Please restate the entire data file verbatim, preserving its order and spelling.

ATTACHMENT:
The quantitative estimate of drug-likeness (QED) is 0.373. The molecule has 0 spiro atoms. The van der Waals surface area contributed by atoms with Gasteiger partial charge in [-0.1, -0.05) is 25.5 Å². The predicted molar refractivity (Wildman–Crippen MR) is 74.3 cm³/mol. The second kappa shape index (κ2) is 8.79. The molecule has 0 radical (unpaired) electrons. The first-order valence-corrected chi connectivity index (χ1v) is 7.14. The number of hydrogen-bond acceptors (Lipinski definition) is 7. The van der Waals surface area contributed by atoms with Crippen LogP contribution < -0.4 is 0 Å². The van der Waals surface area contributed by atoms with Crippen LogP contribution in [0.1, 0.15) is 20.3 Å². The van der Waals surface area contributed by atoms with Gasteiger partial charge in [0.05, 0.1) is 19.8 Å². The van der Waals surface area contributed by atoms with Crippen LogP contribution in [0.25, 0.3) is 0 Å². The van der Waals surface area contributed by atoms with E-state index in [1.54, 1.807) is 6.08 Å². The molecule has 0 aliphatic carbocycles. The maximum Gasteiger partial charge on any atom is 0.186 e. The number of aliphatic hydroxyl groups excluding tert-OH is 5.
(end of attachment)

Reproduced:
The quantitative estimate of drug-likeness (QED) is 0.373. The molecule has 0 spiro atoms. The van der Waals surface area contributed by atoms with Gasteiger partial charge in [-0.1, -0.05) is 25.5 Å². The predicted molar refractivity (Wildman–Crippen MR) is 74.3 cm³/mol. The second kappa shape index (κ2) is 8.79. The molecule has 0 radical (unpaired) electrons. The first-order valence-corrected chi connectivity index (χ1v) is 7.14. The number of hydrogen-bond acceptors (Lipinski definition) is 7. The van der Waals surface area contributed by atoms with Crippen LogP contribution < -0.4 is 0 Å². The van der Waals surface area contributed by atoms with Crippen LogP contribution in [0.1, 0.15) is 20.3 Å². The van der Waals surface area contributed by atoms with Gasteiger partial charge in [0.05, 0.1) is 19.8 Å². The van der Waals surface area contributed by atoms with Crippen LogP contribution in [0.25, 0.3) is 0 Å². The van der Waals surface area contributed by atoms with E-state index in [1.54, 1.807) is 6.08 Å². The molecule has 0 aliphatic carbocycles. The maximum Gasteiger partial charge on any atom is 0.186 e. The number of aliphatic hydroxyl groups excluding tert-OH is 5.